KKR: ‘Asia business can be as big as North America franchise’

The firm raised a record $16bn in the second quarter, including bringing its latest Asia fund up to $11bn.

The second quarter was a record period for fundraising for KKR.

The firm amassed $16.4 billion – more than twice its average new capital raised per quarter of $7.3 billion – the majority of which was for its latest Asia private equity fund, according to the firm’s second quarter results published Tuesday.

KKR Asian Fund IV now stands at around $11 billion – 18 percent larger than its predecessor, the $9.3 billion Asian Fund III, a 2017 vintage – and the largest pan-Asian private equity fund in the world. KKR is still fundraising for the vehicle, which was switched on in July.

Of all the “significant growth opportunities” KKR has ahead, “maybe our biggest is in Asia”, chief financial officer Rob Lewin said on an earnings call accompanying the results. Asia assets under management are up almost 60 percent to $30 billion at 30 June, compared with a year ago, as non-private equity strategies such as infrastructure and real estate begin to scale in the region.

“Between the continued economic growth in Asia, secular tailwinds for the alternatives space in the region, and our differentiated track record as well as best in class local team, we really believe our Asia business can be as big as our North America franchise in the coming years,” Lewin said.

Co-president and chief operating officer Scott Nuttall added that the firm is “also working on private credit in Asia and growth tech in Asia”.

“We’re bringing, if you will, the rest of the KKR product suite to that part of the world and leveraging this footprint we’ve already built, and adding specific talent in each market as well to be able to execute on all this.”

KKR has completed three record-breaking deals in Asia during the pandemic, as Private Equity International reported in June. These include leading a consortium to acquire a minority stake in Vietnamese real estate developer Vinhomes for $650 million; investing 113.7 billion rupees ($1.5 billion; €1.4 billion) in Indian telecom network Reliance Jio Platforms in May – a record sum for its Asia private equity business; and agreeing to acquire a 55 percent stake in wealth management company Colonial First State from Commonwealth Bank of Australia for around $1.2 billion.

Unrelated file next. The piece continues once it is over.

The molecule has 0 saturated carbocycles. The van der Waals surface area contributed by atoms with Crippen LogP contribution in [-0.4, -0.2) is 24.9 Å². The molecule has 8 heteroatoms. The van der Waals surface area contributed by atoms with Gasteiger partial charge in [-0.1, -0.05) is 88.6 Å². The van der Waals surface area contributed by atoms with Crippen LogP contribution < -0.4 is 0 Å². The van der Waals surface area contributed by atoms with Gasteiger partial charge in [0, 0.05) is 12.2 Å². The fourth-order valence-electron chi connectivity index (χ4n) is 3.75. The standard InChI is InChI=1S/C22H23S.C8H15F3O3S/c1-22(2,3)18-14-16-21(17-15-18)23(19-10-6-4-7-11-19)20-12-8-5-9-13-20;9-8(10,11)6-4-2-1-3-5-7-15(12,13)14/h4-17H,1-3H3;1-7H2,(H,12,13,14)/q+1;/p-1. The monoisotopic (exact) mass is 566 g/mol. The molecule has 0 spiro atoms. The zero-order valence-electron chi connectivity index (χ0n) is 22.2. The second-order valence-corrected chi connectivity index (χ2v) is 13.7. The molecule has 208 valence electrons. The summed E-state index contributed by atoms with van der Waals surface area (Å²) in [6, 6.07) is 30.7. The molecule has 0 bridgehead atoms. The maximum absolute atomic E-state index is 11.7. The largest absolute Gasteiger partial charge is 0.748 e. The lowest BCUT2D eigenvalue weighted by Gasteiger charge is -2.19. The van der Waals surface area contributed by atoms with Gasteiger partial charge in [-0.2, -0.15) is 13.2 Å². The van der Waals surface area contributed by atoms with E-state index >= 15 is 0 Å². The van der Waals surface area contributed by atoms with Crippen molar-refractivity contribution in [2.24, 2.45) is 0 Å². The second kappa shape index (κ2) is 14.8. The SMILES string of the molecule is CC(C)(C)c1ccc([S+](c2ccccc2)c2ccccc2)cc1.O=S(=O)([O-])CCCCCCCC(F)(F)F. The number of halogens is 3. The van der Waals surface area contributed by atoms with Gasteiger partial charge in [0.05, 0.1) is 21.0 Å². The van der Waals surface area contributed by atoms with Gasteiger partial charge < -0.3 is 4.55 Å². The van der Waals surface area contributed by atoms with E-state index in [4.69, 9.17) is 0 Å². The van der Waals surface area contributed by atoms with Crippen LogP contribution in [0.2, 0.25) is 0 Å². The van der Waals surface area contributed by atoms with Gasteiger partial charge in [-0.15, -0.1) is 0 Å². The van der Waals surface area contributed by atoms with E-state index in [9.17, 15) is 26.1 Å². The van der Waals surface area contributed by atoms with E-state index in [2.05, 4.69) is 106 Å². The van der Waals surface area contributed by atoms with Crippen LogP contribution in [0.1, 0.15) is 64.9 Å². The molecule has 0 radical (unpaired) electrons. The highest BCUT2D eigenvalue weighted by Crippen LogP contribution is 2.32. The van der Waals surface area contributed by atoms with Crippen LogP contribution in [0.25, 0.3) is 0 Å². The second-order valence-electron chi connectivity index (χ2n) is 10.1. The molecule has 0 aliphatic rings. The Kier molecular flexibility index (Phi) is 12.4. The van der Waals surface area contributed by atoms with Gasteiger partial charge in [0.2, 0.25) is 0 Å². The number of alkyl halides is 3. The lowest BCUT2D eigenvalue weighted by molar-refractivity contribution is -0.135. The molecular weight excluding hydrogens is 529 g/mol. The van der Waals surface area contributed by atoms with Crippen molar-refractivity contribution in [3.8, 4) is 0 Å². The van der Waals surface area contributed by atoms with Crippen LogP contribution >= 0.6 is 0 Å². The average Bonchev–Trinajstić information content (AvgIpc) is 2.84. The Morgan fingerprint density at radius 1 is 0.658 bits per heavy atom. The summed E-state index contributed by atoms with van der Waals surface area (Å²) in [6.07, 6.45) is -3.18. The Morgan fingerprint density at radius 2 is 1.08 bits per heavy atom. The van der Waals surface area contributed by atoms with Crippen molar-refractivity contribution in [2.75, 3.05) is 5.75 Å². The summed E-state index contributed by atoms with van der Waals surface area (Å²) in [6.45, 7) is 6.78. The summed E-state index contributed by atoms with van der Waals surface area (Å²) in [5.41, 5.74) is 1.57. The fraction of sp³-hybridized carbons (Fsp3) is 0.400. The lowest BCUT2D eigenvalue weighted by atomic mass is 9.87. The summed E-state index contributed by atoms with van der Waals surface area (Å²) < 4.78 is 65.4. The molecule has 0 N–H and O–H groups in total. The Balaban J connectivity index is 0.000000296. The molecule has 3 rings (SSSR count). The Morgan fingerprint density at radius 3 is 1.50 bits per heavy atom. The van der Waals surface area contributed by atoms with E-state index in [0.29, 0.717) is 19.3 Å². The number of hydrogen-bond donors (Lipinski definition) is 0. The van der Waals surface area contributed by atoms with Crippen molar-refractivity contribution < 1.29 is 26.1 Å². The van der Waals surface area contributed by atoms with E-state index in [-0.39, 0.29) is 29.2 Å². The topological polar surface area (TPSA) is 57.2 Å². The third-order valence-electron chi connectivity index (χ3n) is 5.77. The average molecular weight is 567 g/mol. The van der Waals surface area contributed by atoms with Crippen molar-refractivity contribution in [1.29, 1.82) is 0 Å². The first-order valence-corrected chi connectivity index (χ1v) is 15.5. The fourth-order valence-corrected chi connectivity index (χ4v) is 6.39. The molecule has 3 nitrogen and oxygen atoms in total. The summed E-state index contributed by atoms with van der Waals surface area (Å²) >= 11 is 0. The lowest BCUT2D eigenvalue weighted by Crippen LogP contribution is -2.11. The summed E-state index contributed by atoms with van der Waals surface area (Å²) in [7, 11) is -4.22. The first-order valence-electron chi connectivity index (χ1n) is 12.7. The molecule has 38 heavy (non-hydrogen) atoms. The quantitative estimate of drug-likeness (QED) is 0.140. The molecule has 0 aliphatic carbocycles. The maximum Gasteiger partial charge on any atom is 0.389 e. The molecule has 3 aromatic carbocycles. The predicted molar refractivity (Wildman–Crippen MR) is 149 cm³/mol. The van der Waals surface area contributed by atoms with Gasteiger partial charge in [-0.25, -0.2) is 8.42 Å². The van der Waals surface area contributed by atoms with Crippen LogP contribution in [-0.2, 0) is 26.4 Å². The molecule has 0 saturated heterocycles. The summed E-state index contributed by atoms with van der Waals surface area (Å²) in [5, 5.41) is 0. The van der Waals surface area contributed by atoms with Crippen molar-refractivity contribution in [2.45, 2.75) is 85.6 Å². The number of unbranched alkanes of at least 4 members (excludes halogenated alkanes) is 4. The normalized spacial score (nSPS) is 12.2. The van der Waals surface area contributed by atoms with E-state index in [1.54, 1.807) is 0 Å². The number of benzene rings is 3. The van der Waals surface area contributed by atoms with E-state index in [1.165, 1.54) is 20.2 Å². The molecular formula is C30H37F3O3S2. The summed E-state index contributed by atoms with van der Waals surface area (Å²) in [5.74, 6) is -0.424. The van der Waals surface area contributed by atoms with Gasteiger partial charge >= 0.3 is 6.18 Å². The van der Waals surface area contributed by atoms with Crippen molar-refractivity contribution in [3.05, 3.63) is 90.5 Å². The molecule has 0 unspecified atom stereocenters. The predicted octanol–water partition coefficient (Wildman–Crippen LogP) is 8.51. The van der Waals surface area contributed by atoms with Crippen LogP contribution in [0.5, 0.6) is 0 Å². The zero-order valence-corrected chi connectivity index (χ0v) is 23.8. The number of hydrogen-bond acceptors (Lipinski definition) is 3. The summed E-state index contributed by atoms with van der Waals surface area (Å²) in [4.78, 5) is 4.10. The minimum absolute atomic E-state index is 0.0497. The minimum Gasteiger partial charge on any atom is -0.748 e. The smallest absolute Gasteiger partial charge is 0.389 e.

“One challenge is the difficulty in assessing the covid-19 impact, both in terms of the magnitude and the duration,” Ming Lu, head of Asia-Pacific at KKR told PEI in June, noting target companies had launched online data rooms and virtual meetings to facilitate due diligence.

“Another is that travel restrictions limit our ability to meet management teams and make site visits, which are important parts of our due diligence process. For most of our recent investments we had already been in discussions with the management team for quite a while – six or nine months – and completed deep diligence work, which gave us comfort.”

The New York-headquartered giant also raised $4 billion for its dislocation opportunities fund in the quarter, around 30 percent of which is committed or invested.

The firm’s flagship private equity funds – the $13.9 billion Americas Fund XII, the $9.3 billion Asian Fund III and the €3.5 billion Europe Fund IV – delivered a gross return of 11 percent in the quarter.

Nuttall said the firm has “learned a lot” during the current period of market volatility.

“We’ve really picked up our dialogue with our investors and prospects during this period: a lot of discussions, a lot of outreach, easily two [times] or three [times] what would be typical in a pre-covid environment,” he said.

“A lot of that has been comparing notes on what we’re seeing, talking about what we’re doing in terms of playing offense, a little bit on what we’re doing to play defense. So, I think one of the big lessons for us is that communication and transparency has really been beneficial to enhancing those relationships.”

‘Strategic weapon’

On the firm’s first-quarter earnings call in May, Nuttall spoke of “aggressive” growth plans for the firm, taking advantage of the market volatility and leveraging KKR’s balance sheet to “meaningfully expand”.

Since then the firm wielded its balance sheet as “a strategic weapon”, Nuttall said on Tuesday, agreeing to acquire retirement and life insurance company Global Atlantic in what will be its largest balance sheet investment to date.

KKR will pay the amount of GA’s book value when the deal closes – expected in early 2021 – which as of 31 March was around $4.4 billion, and initially expects to hold an ownership stake of 60 percent. Existing shareholders will be offered the chance to roll over, and KKR plans to syndicate a portion to co-investors, PEI reported in July.

Through the transaction, KKR plans to take over management of more than $70 billion of Global Atlantic’s assets, which will boost KKR’s AUM by 33 percent and its perpetual capital by almost five times.

As the transaction has yet to close, it is not reflected in KKR’s results for the second quarter.

Firmwide, KKR’s assets under management were up 7 percent quarter-on-quarter to $222 billion.